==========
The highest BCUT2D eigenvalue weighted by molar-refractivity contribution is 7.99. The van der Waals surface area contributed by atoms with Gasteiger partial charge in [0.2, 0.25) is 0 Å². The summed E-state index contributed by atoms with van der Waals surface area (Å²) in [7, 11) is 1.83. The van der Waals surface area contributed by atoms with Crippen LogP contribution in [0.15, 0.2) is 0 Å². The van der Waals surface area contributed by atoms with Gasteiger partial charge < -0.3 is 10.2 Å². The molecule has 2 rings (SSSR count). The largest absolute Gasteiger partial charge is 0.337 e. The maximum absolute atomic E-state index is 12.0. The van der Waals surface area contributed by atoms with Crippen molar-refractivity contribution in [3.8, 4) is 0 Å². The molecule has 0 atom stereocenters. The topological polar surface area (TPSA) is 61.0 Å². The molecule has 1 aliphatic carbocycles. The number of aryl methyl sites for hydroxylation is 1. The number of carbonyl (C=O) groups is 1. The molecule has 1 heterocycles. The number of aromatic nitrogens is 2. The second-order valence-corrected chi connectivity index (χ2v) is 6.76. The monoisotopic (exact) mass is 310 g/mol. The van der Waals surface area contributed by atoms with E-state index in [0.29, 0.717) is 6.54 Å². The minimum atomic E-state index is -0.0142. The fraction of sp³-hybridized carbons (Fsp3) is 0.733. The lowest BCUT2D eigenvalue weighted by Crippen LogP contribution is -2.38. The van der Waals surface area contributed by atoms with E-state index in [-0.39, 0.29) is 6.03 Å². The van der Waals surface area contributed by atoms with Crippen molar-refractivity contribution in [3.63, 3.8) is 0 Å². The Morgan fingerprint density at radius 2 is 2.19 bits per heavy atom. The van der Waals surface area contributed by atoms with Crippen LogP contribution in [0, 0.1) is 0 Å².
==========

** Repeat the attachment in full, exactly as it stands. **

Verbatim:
The highest BCUT2D eigenvalue weighted by molar-refractivity contribution is 7.99. The van der Waals surface area contributed by atoms with Gasteiger partial charge in [0.2, 0.25) is 0 Å². The summed E-state index contributed by atoms with van der Waals surface area (Å²) in [7, 11) is 1.83. The van der Waals surface area contributed by atoms with Crippen LogP contribution in [0.15, 0.2) is 0 Å². The van der Waals surface area contributed by atoms with Gasteiger partial charge < -0.3 is 10.2 Å². The molecule has 2 rings (SSSR count). The largest absolute Gasteiger partial charge is 0.337 e. The maximum absolute atomic E-state index is 12.0. The van der Waals surface area contributed by atoms with Crippen molar-refractivity contribution in [3.8, 4) is 0 Å². The molecule has 0 atom stereocenters. The topological polar surface area (TPSA) is 61.0 Å². The molecule has 1 aliphatic carbocycles. The number of aryl methyl sites for hydroxylation is 1. The number of carbonyl (C=O) groups is 1. The molecule has 1 heterocycles. The number of aromatic nitrogens is 2. The second-order valence-corrected chi connectivity index (χ2v) is 6.76. The monoisotopic (exact) mass is 310 g/mol. The van der Waals surface area contributed by atoms with E-state index in [0.29, 0.717) is 6.54 Å². The minimum atomic E-state index is -0.0142. The fraction of sp³-hybridized carbons (Fsp3) is 0.733. The lowest BCUT2D eigenvalue weighted by Crippen LogP contribution is -2.38. The van der Waals surface area contributed by atoms with E-state index in [-0.39, 0.29) is 6.03 Å². The van der Waals surface area contributed by atoms with Crippen molar-refractivity contribution in [3.63, 3.8) is 0 Å². The Morgan fingerprint density at radius 2 is 2.19 bits per heavy atom. The van der Waals surface area contributed by atoms with Crippen LogP contribution in [0, 0.1) is 0 Å².